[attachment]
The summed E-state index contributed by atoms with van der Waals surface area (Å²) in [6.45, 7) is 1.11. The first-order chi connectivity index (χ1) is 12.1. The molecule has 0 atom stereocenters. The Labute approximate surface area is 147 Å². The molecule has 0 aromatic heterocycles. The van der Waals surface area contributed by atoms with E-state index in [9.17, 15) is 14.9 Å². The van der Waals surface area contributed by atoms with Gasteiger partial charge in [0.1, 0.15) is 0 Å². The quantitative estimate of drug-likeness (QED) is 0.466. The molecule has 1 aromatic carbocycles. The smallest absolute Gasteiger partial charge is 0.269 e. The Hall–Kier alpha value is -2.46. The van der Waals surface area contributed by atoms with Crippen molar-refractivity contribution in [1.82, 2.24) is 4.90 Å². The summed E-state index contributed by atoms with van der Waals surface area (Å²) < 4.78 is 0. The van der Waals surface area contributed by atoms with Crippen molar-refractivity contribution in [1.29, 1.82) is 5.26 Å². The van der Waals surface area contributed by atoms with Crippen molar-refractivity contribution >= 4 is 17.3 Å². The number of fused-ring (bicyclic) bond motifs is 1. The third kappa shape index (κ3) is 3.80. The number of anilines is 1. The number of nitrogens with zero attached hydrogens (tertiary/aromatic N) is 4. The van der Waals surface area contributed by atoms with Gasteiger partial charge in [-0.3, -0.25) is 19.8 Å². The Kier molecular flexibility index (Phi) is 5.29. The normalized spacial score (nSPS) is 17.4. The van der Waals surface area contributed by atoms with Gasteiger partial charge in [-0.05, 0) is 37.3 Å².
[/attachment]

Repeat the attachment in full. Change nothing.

The summed E-state index contributed by atoms with van der Waals surface area (Å²) in [6.45, 7) is 1.11. The first-order chi connectivity index (χ1) is 12.1. The molecule has 0 atom stereocenters. The Labute approximate surface area is 147 Å². The molecule has 0 aromatic heterocycles. The van der Waals surface area contributed by atoms with E-state index in [9.17, 15) is 14.9 Å². The van der Waals surface area contributed by atoms with Gasteiger partial charge in [0.1, 0.15) is 0 Å². The quantitative estimate of drug-likeness (QED) is 0.466. The molecule has 1 aromatic carbocycles. The smallest absolute Gasteiger partial charge is 0.269 e. The Hall–Kier alpha value is -2.46. The van der Waals surface area contributed by atoms with Crippen molar-refractivity contribution in [1.82, 2.24) is 4.90 Å². The summed E-state index contributed by atoms with van der Waals surface area (Å²) < 4.78 is 0. The van der Waals surface area contributed by atoms with Crippen molar-refractivity contribution in [1.29, 1.82) is 5.26 Å². The van der Waals surface area contributed by atoms with Crippen molar-refractivity contribution >= 4 is 17.3 Å². The number of fused-ring (bicyclic) bond motifs is 1. The third kappa shape index (κ3) is 3.80. The number of anilines is 1. The number of nitrogens with zero attached hydrogens (tertiary/aromatic N) is 4. The van der Waals surface area contributed by atoms with Gasteiger partial charge in [-0.3, -0.25) is 19.8 Å². The Kier molecular flexibility index (Phi) is 5.29. The normalized spacial score (nSPS) is 17.4. The van der Waals surface area contributed by atoms with Gasteiger partial charge in [-0.05, 0) is 37.3 Å².